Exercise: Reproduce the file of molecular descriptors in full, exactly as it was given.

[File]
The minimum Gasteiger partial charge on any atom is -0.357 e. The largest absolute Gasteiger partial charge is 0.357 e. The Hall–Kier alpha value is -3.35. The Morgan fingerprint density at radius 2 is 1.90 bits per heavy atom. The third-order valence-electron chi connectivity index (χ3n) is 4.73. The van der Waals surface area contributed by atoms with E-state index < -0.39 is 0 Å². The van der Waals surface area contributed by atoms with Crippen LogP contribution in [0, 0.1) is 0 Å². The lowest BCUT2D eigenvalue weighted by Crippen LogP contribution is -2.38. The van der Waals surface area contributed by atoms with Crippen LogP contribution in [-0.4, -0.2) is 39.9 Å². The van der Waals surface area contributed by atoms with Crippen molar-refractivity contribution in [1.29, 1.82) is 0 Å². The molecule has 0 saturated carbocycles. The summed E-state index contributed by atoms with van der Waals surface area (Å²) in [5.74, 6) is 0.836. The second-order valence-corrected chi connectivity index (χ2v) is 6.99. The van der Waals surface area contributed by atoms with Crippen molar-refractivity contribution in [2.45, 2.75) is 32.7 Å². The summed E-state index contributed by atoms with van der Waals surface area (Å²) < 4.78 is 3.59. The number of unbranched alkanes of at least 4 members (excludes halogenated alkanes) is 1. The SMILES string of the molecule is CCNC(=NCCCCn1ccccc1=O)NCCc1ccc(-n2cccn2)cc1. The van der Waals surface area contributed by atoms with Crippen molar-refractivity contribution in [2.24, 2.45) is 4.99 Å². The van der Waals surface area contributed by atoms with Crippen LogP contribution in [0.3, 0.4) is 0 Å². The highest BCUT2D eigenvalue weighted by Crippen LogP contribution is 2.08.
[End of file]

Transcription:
The minimum Gasteiger partial charge on any atom is -0.357 e. The largest absolute Gasteiger partial charge is 0.357 e. The Hall–Kier alpha value is -3.35. The Morgan fingerprint density at radius 2 is 1.90 bits per heavy atom. The third-order valence-electron chi connectivity index (χ3n) is 4.73. The van der Waals surface area contributed by atoms with E-state index < -0.39 is 0 Å². The van der Waals surface area contributed by atoms with Crippen LogP contribution in [0, 0.1) is 0 Å². The lowest BCUT2D eigenvalue weighted by Crippen LogP contribution is -2.38. The van der Waals surface area contributed by atoms with Crippen LogP contribution in [-0.4, -0.2) is 39.9 Å². The van der Waals surface area contributed by atoms with Crippen molar-refractivity contribution in [1.29, 1.82) is 0 Å². The molecule has 0 saturated carbocycles. The summed E-state index contributed by atoms with van der Waals surface area (Å²) in [5.74, 6) is 0.836. The second-order valence-corrected chi connectivity index (χ2v) is 6.99. The van der Waals surface area contributed by atoms with Crippen molar-refractivity contribution in [2.45, 2.75) is 32.7 Å². The summed E-state index contributed by atoms with van der Waals surface area (Å²) < 4.78 is 3.59. The number of unbranched alkanes of at least 4 members (excludes halogenated alkanes) is 1. The SMILES string of the molecule is CCNC(=NCCCCn1ccccc1=O)NCCc1ccc(-n2cccn2)cc1. The van der Waals surface area contributed by atoms with Crippen molar-refractivity contribution in [2.24, 2.45) is 4.99 Å². The van der Waals surface area contributed by atoms with Crippen LogP contribution in [0.3, 0.4) is 0 Å². The highest BCUT2D eigenvalue weighted by Crippen LogP contribution is 2.08.